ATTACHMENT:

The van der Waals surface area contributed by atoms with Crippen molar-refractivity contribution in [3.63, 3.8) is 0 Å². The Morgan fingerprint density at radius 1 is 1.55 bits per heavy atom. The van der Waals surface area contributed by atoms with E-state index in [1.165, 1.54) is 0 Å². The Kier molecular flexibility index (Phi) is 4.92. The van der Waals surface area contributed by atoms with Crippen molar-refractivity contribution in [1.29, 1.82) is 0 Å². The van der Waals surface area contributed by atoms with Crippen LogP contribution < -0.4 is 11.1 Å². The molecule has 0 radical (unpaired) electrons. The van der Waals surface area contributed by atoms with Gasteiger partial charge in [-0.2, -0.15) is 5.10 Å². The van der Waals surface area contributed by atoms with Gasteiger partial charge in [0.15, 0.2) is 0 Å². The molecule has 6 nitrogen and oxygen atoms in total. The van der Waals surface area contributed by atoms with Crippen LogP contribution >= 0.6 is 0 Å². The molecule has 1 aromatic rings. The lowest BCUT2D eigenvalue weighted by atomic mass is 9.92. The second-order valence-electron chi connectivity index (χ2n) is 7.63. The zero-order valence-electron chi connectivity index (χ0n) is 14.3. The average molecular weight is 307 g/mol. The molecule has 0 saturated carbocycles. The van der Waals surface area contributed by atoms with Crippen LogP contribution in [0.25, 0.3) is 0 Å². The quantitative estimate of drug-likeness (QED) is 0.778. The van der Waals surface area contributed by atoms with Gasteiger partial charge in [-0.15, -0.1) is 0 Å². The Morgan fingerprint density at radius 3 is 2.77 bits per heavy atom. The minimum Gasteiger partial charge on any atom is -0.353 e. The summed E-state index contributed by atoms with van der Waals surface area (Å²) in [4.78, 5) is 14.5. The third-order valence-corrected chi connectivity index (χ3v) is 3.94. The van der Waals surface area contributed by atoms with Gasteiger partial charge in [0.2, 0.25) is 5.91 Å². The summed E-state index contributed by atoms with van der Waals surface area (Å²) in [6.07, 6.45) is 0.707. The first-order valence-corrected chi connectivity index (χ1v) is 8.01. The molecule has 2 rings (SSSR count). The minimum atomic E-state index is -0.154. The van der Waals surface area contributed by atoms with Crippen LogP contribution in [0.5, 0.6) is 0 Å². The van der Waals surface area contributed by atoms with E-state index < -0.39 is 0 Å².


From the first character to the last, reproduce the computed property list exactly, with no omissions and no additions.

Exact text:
The van der Waals surface area contributed by atoms with Crippen molar-refractivity contribution in [3.63, 3.8) is 0 Å². The Morgan fingerprint density at radius 1 is 1.55 bits per heavy atom. The van der Waals surface area contributed by atoms with E-state index in [1.165, 1.54) is 0 Å². The Kier molecular flexibility index (Phi) is 4.92. The van der Waals surface area contributed by atoms with Crippen molar-refractivity contribution in [1.29, 1.82) is 0 Å². The van der Waals surface area contributed by atoms with Crippen LogP contribution < -0.4 is 11.1 Å². The molecule has 0 radical (unpaired) electrons. The van der Waals surface area contributed by atoms with Gasteiger partial charge in [-0.2, -0.15) is 5.10 Å². The van der Waals surface area contributed by atoms with Gasteiger partial charge in [0.15, 0.2) is 0 Å². The molecule has 6 nitrogen and oxygen atoms in total. The van der Waals surface area contributed by atoms with Crippen LogP contribution >= 0.6 is 0 Å². The molecule has 1 aromatic rings. The lowest BCUT2D eigenvalue weighted by atomic mass is 9.92. The second-order valence-electron chi connectivity index (χ2n) is 7.63. The zero-order valence-electron chi connectivity index (χ0n) is 14.3. The average molecular weight is 307 g/mol. The molecule has 0 saturated carbocycles. The van der Waals surface area contributed by atoms with Crippen LogP contribution in [0.25, 0.3) is 0 Å². The quantitative estimate of drug-likeness (QED) is 0.778. The van der Waals surface area contributed by atoms with Gasteiger partial charge in [-0.15, -0.1) is 0 Å². The Morgan fingerprint density at radius 3 is 2.77 bits per heavy atom. The minimum Gasteiger partial charge on any atom is -0.353 e. The summed E-state index contributed by atoms with van der Waals surface area (Å²) in [4.78, 5) is 14.5. The third-order valence-corrected chi connectivity index (χ3v) is 3.94. The van der Waals surface area contributed by atoms with Gasteiger partial charge in [0.2, 0.25) is 5.91 Å². The summed E-state index contributed by atoms with van der Waals surface area (Å²) in [6.07, 6.45) is 0.707. The first-order valence-corrected chi connectivity index (χ1v) is 8.01. The molecule has 2 rings (SSSR count). The minimum atomic E-state index is -0.154. The van der Waals surface area contributed by atoms with Crippen LogP contribution in [0.5, 0.6) is 0 Å². The van der Waals surface area contributed by atoms with E-state index < -0.39 is 0 Å².